On Mandela Day, we are called on to celebrate the life and legacy of the anti-apartheid leader Nelson Mandela. As we continue to design solutions for global wellbeing, how can we enliven Mandela’s legacy of promoting peace, reconciliation, and social justice into our own work?
Next week we are hosting the panel “A World Without Racism? Building an Ecological Civilization” as part of the Dialogues on Global Systems Change series. In this panel we will convene world leaders, among them anti-apartheid activist Mamphela Ramphele, to discuss how principles of racial equity can lead to a more sustainable society. What lessons can we take from history to build a better world — a world without racism — for tomorrow?
Racism goes hand-in-hand with the current exploitative systems of the world. The economic interests of European colonialism also came tainted with Western superiority that cast non-Western populations as inferior and “primitive.” In 20th-century South Africa, colonialism molded itself into apartheid, a system of institutionalized racial segregation that reigned the country for five decades. Apartheid, which means “apartness” in Dutch-influenced Afrikaans, was organized through a legal social stratification that placed white South Africans at the top and Black Africans at the bottom. Other racialized groups, with labels such as “Coloured” or “Indian” were ranked in the middle. This stratification dictated people’s rights and privileges in nearly every aspect of life, from public gatherings, to housing placements, to employment opportunities.
Nelson Mandela was a key figure in the struggle and negotiations to end apartheid, but ending apartheid would not have been possible without the solidarity of organizations and activists from around the world. In many countries, citizens and residents connected anti-apartheid movements their own struggles against local racial and social oppression. It was the concept “think globally, act locally” that helped incite the global rally to free Mandela from prison and end the legal system of apartheid. In 1990, Mandela was released from prison and in 1994, he was elected as the first Black president in a post-apartheid South Africa.
Today, South Africa is known as the “Rainbow Nation,” a term referring to the diversity of people, languages, and cultures represented through South Africa’s flag. However, the residue of apartheid and socio-economic stratification still plagues the country to this very day. As we continue to work with our partner on urban water projects, SOS NPO in South Africa, we at EcoCiv recognize the racial and power disparities that inhibit water security for many non-white communities.
As degraded infrastructure continues to be a key long-term factor driving the water crisis in cities such as Cape Town, we know that the majority Black populations living in “informal” settlements are bearing the brunt of these deteriorated infrastructures and, therefore, lack of water access.
Cape Town’s townships and informal settlements comprise predominantly Black and Coloured communities that are historically underserved and underrepresented. With what some say is the most inclusive constitution in the world, all residents in South Africa arel legally entitled to adequate housing and water, among many other rights. In reality, this constitutional right doesn’t translate into lived experiences. The complexity of providing healthy, safe, affordable, and reliable water to all of Cape Town’s residents isn’t a new problem, but due to climate change and infrastructure issues, is a particularly acute challenge today.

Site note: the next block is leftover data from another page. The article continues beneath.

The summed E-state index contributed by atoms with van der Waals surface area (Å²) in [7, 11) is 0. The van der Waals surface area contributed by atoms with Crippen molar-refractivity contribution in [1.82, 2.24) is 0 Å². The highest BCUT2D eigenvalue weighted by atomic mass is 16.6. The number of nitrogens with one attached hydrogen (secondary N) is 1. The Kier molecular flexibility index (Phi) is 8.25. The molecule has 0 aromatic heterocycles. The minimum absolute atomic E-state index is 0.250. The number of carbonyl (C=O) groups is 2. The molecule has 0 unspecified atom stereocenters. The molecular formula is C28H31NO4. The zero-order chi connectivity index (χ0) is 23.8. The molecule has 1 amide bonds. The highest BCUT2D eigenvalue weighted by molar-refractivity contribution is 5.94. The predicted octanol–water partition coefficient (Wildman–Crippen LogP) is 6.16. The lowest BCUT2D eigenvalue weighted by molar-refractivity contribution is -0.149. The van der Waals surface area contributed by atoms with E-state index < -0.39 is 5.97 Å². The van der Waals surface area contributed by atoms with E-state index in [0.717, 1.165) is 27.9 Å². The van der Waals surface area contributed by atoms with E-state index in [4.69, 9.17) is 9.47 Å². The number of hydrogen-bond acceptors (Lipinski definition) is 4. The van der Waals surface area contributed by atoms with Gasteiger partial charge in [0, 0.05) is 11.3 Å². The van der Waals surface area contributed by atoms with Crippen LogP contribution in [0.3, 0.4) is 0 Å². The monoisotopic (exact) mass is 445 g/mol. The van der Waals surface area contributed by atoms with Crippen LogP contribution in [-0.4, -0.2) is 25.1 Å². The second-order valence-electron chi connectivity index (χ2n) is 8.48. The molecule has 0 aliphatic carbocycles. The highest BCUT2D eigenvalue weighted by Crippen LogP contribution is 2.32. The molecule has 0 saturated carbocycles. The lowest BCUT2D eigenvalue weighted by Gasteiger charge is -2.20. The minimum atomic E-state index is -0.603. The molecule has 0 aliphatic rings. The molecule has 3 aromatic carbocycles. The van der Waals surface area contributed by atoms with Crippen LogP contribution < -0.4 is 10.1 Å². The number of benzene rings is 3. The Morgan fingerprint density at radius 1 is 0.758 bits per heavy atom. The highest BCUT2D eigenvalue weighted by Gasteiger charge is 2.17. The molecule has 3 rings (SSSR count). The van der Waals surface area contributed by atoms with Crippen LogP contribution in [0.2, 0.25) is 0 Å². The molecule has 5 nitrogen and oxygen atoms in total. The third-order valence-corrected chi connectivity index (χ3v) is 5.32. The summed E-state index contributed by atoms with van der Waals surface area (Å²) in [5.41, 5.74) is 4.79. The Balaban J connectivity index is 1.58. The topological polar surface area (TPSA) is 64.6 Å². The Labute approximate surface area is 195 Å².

Providing sustainable water solutions is impossible without critically rethinking power and racial dynamics in countries like South Africa and elsewhere in the world. While apartheid may have legally ended 26 years ago, its inequities are still pervasive today. So, as we work toward solutions to some of these critical issues like water security, the question we must ask ourselves is, “How do we solve these issues without perpetuating racialized power dynamics, and what does a just transition look like?”
Race, climate, and water access are issues that link together within a larger system.
Part of imagining a world without racism is recognizing that everything is connected — recognizing that sustainable systems such as circular economies and bioregions can enormously benefit communities of color who have been disproportionately impacted by our system of exploitative economic practices. In working toward a world without racism, when we promote wellbeing for Black and Brown communities, we are promoting wellbeing for all.
This year we commemorate Nelson Mandela Day with a heightened sense of importance and reflection on our own work as an organization and as individuals. As people across the global continue to join in anti-racist uprisings, we must think about how we can channel Mandela’s legacy into making a difference in our own communities. Please join our panel on July 22, 2020, and become part of the larger conversation on anti-racism everywhere.
Register here: https://www.eventbrite.com/e/113383408828